The Symptoms of Substance Abuse and Addiction

Last Updated: Sep 20th 2019

Reviewed by Brittany Polansky, MSW, LCSW

One of the biggest problems people with substance abuse and addiction face is denial. Sometimes this denial is wishful thinking, other times it is a lack of awareness.

Warning Signs and Symptoms

There are many experiences shared by those abusing substances and addicted to them, but everyone has their own unique story. If you feel that you, a friend, or a loved one is addicted, don’t hesitate to speak up—it might save a life!


Here are just a few of many possible warning signs:

  • The inability to control how much or how often alcohol or a substance is consumed, no matter how negative the consequences
  • Spending money on alcohol or a substance when you can’t afford necessities of life
  • Constant thinking about the substance and neglecting other activities
  • A family history of addiction
  • Increased tolerance to the substance
  • Withdrawal when you go off it
  • Deteriorating hygiene
  • A change in physical appearance
  • Secrecy about your use of the substance
  • Relationship problems with family, romantic partners, work, and self
  • The feeling that you need a “fix” at the end of a rough day

What To Do If You Experience These

The good news is that an addiction doesn’t have to be the end of a story. By being aware that you may have a problem, and realizing you do not have to be alone in this experience, there is help available.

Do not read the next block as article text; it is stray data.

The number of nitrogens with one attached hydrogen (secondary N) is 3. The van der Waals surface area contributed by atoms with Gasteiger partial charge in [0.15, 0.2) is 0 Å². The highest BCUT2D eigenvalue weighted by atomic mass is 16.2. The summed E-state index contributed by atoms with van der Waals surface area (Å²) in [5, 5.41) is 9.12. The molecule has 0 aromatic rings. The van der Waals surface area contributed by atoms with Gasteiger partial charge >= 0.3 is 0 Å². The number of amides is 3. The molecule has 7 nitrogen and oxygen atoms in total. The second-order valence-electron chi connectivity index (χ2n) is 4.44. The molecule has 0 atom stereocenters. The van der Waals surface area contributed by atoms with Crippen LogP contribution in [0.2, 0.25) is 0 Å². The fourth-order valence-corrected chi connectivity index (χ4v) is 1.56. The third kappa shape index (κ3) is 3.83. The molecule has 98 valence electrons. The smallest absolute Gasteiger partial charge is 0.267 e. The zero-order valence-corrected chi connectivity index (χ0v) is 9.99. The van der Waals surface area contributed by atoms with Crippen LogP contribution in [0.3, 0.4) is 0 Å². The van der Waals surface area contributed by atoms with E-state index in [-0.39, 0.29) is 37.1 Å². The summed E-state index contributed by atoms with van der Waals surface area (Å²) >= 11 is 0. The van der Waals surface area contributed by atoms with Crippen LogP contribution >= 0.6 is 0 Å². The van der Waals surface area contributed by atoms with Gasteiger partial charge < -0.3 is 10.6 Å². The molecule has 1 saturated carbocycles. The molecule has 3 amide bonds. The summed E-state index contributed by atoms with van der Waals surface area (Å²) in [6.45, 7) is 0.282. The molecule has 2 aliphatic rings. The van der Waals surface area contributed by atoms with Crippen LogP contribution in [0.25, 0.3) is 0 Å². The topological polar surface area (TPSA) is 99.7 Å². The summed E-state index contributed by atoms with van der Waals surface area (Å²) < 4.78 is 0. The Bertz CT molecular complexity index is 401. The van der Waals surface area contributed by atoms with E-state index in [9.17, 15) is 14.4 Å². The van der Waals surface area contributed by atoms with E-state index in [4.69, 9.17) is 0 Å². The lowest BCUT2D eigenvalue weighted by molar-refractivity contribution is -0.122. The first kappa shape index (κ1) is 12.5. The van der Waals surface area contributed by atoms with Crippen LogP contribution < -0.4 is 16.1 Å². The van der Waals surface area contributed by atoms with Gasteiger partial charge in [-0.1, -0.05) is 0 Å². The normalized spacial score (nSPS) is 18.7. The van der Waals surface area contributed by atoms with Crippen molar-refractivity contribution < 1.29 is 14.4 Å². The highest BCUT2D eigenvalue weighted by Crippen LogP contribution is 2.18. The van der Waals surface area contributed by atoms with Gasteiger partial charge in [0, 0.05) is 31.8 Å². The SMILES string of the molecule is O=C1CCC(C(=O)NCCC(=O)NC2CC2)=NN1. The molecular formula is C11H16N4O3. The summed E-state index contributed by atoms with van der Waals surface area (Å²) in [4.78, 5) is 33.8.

If you, or a loved one, relate to that list, here are some things that can be done:

  • Develop a new routine, perhaps going for a walk or something you enjoy after work
  • Exercise
  • Allow yourself honest and vulnerable discussion with a trusted friend
  • Start a hobby that you can enjoy without the substance
  • Find a group of friends who do not drink but whose company you enjoy
  • Call us at (866) 971-5531 to talk with understanding people about your options.

Reviewed for Medical & Clinical Accuracy by Brittany Polansky, MSW, LCSW

Brittany has been working in behavioral health since 2012 and is the Assistant Clinical Director at our facility. She is an LCSW and holds a master’s degree in social work. She has great experience with chemical dependency and co-occurring mental health diagnoses as well as various therapeutic techniques. Brittany is passionate about treating all clients with dignity and respect, and providing a safe environment where clients can begin their healing journey in recovery.